STATE OF NEW JERSEY VS. CHANCE L. HARMON (11-05-1220, CAMDEN COUNTY AND STATEWIDE)

S
                                NOT FOR PUBLICATION WITHOUT THE
                               APPROVAL OF THE APPELLATE DIVISION
        This opinion shall not "constitute precedent or be binding upon any court." Although it is posted on the
     internet, this opinion is binding only on the parties in the case and its use in other cases is limited. R. 1:36-3.




                                                        SUPERIOR COURT OF NEW JERSEY
                                                        APPELLATE DIVISION
                                                        DOCKET NO. A-2502-19

STATE OF NEW JERSEY,

          Plaintiff-Respondent,

v.

CHANCE L. HARMON,

     Defendant-Appellant.
_______________________

                   Submitted April 13, 2021 – Decided May 4, 2021

                   Before Judges Haas and Natali.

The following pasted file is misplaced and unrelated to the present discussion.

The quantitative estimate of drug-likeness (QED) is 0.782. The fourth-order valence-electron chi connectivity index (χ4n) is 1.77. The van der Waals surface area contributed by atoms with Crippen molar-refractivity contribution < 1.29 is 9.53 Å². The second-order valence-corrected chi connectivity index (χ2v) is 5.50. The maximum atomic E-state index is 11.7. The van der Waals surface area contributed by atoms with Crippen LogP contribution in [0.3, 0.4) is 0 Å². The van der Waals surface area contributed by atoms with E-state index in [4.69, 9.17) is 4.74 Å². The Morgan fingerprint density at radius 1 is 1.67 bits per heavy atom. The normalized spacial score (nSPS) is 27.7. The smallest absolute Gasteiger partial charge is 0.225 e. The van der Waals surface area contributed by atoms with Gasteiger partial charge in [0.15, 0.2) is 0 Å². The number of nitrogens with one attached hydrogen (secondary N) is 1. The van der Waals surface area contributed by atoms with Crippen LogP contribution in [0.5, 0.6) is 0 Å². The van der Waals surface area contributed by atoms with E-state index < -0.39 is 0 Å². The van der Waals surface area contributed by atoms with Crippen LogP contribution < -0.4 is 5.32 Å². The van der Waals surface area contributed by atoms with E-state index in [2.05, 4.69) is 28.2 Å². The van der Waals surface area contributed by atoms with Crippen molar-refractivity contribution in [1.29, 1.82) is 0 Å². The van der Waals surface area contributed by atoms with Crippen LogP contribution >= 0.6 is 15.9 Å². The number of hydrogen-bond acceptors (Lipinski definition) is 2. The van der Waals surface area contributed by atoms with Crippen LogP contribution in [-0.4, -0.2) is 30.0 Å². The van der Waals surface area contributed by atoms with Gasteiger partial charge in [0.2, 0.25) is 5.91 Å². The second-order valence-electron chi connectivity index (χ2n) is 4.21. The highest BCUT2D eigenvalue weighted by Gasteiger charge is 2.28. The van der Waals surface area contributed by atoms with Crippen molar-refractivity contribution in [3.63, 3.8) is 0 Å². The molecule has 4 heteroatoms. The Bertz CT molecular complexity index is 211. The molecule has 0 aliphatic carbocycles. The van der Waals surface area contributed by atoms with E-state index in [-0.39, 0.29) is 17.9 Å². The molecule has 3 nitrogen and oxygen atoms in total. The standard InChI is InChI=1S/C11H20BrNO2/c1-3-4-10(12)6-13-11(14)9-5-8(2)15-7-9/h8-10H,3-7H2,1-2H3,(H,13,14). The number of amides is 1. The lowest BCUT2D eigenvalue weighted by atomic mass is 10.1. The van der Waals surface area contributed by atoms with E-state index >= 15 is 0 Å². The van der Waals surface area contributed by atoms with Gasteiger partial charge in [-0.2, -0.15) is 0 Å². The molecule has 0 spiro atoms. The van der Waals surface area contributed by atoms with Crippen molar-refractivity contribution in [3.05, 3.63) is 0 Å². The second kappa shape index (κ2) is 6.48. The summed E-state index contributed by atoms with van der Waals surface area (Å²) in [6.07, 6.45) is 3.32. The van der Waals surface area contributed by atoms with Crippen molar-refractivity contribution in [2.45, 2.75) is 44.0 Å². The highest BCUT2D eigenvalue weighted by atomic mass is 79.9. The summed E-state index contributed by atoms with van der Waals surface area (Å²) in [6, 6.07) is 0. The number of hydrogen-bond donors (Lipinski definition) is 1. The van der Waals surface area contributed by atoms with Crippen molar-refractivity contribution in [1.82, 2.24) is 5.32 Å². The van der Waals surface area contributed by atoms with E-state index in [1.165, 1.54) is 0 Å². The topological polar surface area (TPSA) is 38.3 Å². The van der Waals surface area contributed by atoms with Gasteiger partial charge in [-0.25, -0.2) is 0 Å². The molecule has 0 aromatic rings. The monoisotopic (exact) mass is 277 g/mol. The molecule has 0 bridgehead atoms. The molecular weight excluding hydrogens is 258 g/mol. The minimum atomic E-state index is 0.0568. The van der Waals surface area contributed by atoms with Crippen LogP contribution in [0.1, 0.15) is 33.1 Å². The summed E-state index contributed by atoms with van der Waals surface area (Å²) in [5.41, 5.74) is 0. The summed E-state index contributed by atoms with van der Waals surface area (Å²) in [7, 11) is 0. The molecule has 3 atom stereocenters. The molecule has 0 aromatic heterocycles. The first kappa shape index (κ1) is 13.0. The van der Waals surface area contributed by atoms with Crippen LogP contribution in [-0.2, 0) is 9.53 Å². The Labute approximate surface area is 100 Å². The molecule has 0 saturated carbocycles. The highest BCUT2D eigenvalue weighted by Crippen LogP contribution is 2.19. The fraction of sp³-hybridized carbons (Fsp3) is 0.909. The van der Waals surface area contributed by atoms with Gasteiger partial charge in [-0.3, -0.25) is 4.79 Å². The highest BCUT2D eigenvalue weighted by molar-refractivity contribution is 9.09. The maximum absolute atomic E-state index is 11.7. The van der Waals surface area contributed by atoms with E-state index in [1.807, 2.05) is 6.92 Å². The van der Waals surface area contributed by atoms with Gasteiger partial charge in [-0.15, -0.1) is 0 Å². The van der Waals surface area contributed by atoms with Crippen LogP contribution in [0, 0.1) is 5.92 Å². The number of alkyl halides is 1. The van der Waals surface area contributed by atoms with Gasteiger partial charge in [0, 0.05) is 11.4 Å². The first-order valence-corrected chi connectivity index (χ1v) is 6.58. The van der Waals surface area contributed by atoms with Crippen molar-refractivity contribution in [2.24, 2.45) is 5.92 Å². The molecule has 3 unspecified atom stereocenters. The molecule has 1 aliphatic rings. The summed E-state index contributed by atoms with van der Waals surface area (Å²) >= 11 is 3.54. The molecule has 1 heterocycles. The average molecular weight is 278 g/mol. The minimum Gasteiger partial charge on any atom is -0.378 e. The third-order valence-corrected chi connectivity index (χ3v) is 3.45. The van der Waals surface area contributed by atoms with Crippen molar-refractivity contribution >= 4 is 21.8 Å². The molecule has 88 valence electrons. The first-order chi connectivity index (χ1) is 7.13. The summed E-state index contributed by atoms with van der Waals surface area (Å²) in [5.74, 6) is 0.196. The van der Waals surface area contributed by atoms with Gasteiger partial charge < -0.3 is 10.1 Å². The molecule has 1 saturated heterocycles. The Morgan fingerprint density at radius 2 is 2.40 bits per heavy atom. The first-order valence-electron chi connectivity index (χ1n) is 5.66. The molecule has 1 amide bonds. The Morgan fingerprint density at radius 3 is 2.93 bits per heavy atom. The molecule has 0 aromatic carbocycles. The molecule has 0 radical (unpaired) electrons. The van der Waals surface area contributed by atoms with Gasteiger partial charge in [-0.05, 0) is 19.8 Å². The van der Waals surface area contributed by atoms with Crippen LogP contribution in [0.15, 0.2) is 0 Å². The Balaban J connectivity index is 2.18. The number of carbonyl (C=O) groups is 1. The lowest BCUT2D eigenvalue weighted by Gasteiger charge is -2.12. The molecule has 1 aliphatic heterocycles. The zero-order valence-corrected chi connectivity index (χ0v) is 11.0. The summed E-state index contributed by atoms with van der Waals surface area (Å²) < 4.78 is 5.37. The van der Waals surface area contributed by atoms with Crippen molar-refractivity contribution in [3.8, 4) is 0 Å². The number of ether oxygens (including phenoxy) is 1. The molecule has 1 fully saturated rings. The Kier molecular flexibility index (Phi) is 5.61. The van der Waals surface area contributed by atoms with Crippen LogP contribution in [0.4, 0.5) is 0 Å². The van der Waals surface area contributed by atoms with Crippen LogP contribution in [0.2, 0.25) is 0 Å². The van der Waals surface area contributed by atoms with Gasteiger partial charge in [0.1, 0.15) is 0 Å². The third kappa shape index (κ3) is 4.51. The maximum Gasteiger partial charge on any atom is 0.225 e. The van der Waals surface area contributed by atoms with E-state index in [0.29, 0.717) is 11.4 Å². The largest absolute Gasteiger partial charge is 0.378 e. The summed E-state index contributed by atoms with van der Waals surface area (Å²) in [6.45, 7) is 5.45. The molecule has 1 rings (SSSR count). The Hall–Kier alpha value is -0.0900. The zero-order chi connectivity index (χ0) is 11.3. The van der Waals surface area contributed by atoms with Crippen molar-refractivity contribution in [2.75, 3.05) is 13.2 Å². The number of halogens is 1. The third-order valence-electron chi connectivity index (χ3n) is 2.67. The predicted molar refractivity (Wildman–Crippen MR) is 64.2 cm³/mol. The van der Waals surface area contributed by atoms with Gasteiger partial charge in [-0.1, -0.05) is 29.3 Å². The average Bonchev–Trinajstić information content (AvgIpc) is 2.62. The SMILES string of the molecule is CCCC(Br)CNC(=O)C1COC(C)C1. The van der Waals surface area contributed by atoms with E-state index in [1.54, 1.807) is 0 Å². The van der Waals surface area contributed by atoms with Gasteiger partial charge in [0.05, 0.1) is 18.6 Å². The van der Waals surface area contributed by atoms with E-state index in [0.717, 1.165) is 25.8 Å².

On appeal from the Superior Court of New Jersey, Law
                   Division, Camden County, Indictment No. 11-05-1220.

                   Joseph E. Krakora, Public Defender, attorney for
                   appellant (Steven M. Gilson, Designated Counsel, on
                   the brief).

                   Jill S. Mayer, Acting Camden County Prosecutor,
                   attorney for respondent (Kevin J. Hein, Special Deputy
                   Attorney General/Acting Assistant Prosecutor, of
                   counsel and on the brief).

PER CURIAM
      Defendant Chance L. Harmon appeals from an August 3, 2018 order

issued by Judge Gwendolyn Blue denying his petition for post-conviction relief

(PCR) without an evidentiary hearing. We affirm.

                                      I.

      Defendant, who was seventeen years old at the time he committed the